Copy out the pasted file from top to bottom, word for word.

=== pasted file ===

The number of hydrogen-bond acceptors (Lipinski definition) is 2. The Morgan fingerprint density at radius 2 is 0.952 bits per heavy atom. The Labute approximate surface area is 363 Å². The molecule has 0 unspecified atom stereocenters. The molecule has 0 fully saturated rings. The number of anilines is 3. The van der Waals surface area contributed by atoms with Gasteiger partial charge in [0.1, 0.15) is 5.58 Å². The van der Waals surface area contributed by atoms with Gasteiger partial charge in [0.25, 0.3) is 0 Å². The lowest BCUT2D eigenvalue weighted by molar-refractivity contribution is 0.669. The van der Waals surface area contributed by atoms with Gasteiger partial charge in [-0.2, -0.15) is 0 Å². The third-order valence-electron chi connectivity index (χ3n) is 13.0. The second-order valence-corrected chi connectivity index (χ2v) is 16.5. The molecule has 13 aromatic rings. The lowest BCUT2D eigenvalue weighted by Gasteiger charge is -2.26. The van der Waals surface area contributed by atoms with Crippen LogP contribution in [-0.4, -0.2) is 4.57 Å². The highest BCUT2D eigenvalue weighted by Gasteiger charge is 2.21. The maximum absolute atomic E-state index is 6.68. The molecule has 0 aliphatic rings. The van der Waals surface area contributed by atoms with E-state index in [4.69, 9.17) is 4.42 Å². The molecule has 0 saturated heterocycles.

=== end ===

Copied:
The number of hydrogen-bond acceptors (Lipinski definition) is 2. The Morgan fingerprint density at radius 2 is 0.952 bits per heavy atom. The Labute approximate surface area is 363 Å². The molecule has 0 unspecified atom stereocenters. The molecule has 0 fully saturated rings. The number of anilines is 3. The van der Waals surface area contributed by atoms with Gasteiger partial charge in [0.1, 0.15) is 5.58 Å². The van der Waals surface area contributed by atoms with Gasteiger partial charge in [0.25, 0.3) is 0 Å². The lowest BCUT2D eigenvalue weighted by molar-refractivity contribution is 0.669. The van der Waals surface area contributed by atoms with Gasteiger partial charge in [-0.2, -0.15) is 0 Å². The third-order valence-electron chi connectivity index (χ3n) is 13.0. The second-order valence-corrected chi connectivity index (χ2v) is 16.5. The molecule has 13 aromatic rings. The lowest BCUT2D eigenvalue weighted by Gasteiger charge is -2.26. The van der Waals surface area contributed by atoms with Crippen LogP contribution in [-0.4, -0.2) is 4.57 Å². The highest BCUT2D eigenvalue weighted by Gasteiger charge is 2.21. The maximum absolute atomic E-state index is 6.68. The molecule has 0 aliphatic rings. The van der Waals surface area contributed by atoms with E-state index in [4.69, 9.17) is 4.42 Å². The molecule has 0 saturated heterocycles.